Many companies were in the midst of digitally transforming their supply chain when the Convid-19 pandemic hits. During that time, with great volatility, many companies struggled to keep pace with increasing customer expectations around delivery on-time.
In my Logistics Viewpoints article in January 2021, “The New Definition of Supply Chain Agility and Resilience in an Unpredictable World”, I highlighted that modern supply chains must be built on a foundation of extreme agility and responsiveness. As the world is seeing evidence that we are closer to the light at the end of the tunnel and looking forward to the post pandemic recovery era: agility, resilience, and consistent (not just when absolutely needed) responsiveness will be the new competitive differentiators. In this part 2 article, let us continue to explore the concrete actions we can take in our Digital Supply Chain journeys.
Some companies chose to forgo the transformation initiatives to focus on dealing with disruptions to their business. Some chose to carry on with their digital journeys as they must find better ways as the physical and operational logistics footprint were changing rapidly to adapt to the new customer-first, eCommerce expectations. Almost a year after the outbreak, in their session about “GE Appliances’ High-Speed Upgrade of Its Digital Supply Chain” at the 25th Annual ARC Industry Forum event, GE Appliances discussed how they continued to take on that Digital Supply Chain Journey at the outbreak, so that they can track shipments from manufacturing plants in real-time or anticipate disruptions with machine learning (ML) that could slow customer deliveries.
Plan and Execute for Success
Some manufacturing, consumer brand, retail and logistics service companies made ambitious goals to delight customers through digital transformation but in some cases significantly eroded profit margins. Some organizations invested in solutions that offer little more than knee-jerk reactions, resulting in not-obvious improvement to the bottom-line or even net losses.
Before the pandemic, in a study of logistics providers conducted by Fraunhofer IML, among those embarking on digitalization initiatives, only 25% of logistics providers in the Fraunhofer IML survey are leveraging digital technologies to think outside the box and reinvent their foundational delivery model. These forward-looking companies understand that digital transformation is their means to reinvent themselves, leapfrog the competition, increase agility, and establish themselves as strategic, long-term partners with their customers. While this is encouraging, 75% see digitization as a way to either replace existing analog processes with digital ones or support new processes for customers within their existing operations.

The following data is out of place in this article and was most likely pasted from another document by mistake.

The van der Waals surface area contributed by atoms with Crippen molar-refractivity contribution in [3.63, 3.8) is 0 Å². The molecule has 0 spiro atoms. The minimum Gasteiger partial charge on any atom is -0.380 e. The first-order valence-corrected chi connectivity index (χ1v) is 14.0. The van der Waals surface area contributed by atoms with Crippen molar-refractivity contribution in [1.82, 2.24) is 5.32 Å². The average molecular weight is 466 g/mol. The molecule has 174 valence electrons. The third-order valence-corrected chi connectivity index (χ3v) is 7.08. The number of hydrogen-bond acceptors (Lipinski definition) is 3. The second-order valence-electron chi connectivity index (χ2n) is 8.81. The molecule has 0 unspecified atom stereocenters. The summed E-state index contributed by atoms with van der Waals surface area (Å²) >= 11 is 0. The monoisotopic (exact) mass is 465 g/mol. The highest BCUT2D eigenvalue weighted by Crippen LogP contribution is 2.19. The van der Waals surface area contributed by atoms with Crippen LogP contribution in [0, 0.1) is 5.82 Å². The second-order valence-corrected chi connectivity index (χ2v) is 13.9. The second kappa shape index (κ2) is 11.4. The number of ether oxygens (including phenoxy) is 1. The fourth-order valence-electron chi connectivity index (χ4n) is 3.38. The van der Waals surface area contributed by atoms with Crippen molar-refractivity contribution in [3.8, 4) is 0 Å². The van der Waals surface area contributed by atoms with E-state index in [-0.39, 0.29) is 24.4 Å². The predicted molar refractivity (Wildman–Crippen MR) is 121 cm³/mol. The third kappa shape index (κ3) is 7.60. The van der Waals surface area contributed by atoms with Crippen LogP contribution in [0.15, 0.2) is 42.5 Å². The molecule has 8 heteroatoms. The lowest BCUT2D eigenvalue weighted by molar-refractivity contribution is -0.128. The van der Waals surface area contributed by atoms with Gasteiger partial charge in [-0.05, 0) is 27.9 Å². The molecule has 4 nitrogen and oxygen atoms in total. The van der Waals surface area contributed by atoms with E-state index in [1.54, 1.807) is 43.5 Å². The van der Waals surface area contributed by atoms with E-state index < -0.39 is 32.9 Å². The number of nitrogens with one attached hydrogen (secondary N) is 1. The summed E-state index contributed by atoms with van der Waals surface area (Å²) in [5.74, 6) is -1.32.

Now, logistics providers are accelerating the pace to adopt new technologies to serve customer-first and eCommerce expectations. At our Blue Yonder ICON event later in April this year and 3PL Execution Forum in June, 3PL and 4PL companies will explain how they are leveraging innovations as an advantage. The supply chain can increase its visibility by leveraging AI and analytics to identify internal or external anomalies that are the first signal of a disruption. What comes after that is the leveraging of AI and its ability to make autonomous decisions across the end-to-end supply chain when disruptions do occur. By leveraging the analysis of historic events and probabilistic outcomes, new technologies can pull the right levers to correct supply chain performance, with much less or no human intervention.
The Key to Long-Term Success: Build Agility, Resilience and Profitability Together
As supply chain managers decrease their focus on exception management and tactical intervention, they can devote their time and attention to more strategic activities such as market research, outsourcing and data science. In addition, the worlds of planning and execution is converging, with the gap between demand, production, and logistics closing.
From an inbound operations perspective, visibility continues to be a common thread in facilitating this convergence. From an upstream point-of-view, raw material availability, visibility, sourcing and timing will continue to be the primary areas of focus, particularly with organizations looking to mitigate any new market disruptions. Today, companies are realizing that having excess inventory, logistical expediting, and promotions without tight supply chain execution, without unifying logistics, and without a scientific basis may not be the solution and. In fact, it may lead to increased variable costs.
Ideally, with this convergence, the demand data should be shared upstream with suppliers and other trading partners, creating a new demand fulfillment strategy and a collaborative response to any deviations from plan. It should also be shared downstream. In the upcoming hyper-connected world, the entire network can proactively sense and respond to potential supply chain disruptions caused by major events such as natural disasters and pandemics, as well as smaller events such as local weather, port congestion, equipment failure, capacity shortages and labor shortages.